fbpx

Sharing is caring!

An exploration into why immersive arts and theatre are rising in popularity, on The Table Read, the “Best Entertainment Celebrity Magazine in the UK.

Art is no longer confined to white walls, and theater these days is no longer limited to the stage. Whether you are walking into a commercial fine arts gallery or stepping into a theater, these days it is more common than not to find high tech additions to the usual artistic fare on display. Projections, 3D imaging, holograms, VR, AR, and even robotic scent-based installations are popping up left and right in major cities around the world. 

Art All Around Us: Why Immersive Arts and Theater Are On The Rise on The Table Read
Photo by Enric Cruz López on Pexels.com

So why is it that immersive art installations and immersive theater productions are so increasingly popular? Let’s take a look at some examples of immersive fine arts and theater experiences, and what technological developments and audience desires are driving them. 

Visual Arts Immersive Installations

At the Tate Modern Museum in London, biomorphic robots float through the massive Turbine Hall exhibition space, dispensing carefully crafted scents into the air. The artist who has created this installation in motion, Anicka Yi, has stated that she wants viewers to understand that the medium of her sculpture is air; that air is the medium that we move through and that surrounds us all the time. By utilizing cutting edge technology to present an artwork that engages nearly all of our senses, Yi is challenging viewers to shift their perspective of not only what an art installation can look like, but also of the world that we inhabit every day.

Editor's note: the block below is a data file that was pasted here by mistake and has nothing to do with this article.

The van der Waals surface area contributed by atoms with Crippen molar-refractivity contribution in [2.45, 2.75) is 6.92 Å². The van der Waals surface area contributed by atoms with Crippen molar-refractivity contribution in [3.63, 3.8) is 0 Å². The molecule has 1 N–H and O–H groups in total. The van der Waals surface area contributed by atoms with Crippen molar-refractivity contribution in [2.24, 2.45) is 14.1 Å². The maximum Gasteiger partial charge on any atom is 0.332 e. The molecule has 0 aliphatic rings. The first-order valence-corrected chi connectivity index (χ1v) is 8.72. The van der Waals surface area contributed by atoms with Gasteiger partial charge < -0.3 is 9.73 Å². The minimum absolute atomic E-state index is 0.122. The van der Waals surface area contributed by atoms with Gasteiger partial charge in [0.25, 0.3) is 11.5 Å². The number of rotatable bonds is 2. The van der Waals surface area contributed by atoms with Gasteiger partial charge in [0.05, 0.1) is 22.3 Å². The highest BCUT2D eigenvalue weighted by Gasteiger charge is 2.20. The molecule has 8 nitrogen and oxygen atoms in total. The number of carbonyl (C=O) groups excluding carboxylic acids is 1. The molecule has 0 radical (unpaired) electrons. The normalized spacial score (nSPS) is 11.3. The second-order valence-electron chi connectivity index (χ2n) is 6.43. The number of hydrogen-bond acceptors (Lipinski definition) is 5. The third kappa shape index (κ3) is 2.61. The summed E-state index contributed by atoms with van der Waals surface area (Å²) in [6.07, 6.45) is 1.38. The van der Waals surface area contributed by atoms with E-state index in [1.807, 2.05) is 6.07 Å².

In the wildly popular traveling Immersive Van Gogh exhibition, viewers become participants in a highly interactive, playful world that recreates specific aspects of Van Gogh’s life and work through moving animations, video projections, and digital interfaces that offer educational activities. Since viewers get to touch and affect the art they are also seeing, they can feel like they are part of the narrative. 

The same can be said of the monumental installation currently on display at The Shed, a public art venue in New York, where Argentinian artist Tomás Saraceno has crafted a larger than life art exhibit that bears a certain resemblance to a playground. The installation, “Particular Matter(s)”, features a 95-foot-wide net that visitors can climb upon, viewing the rest of the installation from far above. Immersed in near total darkness, visitors are invited to experience what it would be like to be a spider. Once again, art viewers have the opportunity to become active participants in a playful narrative scenario.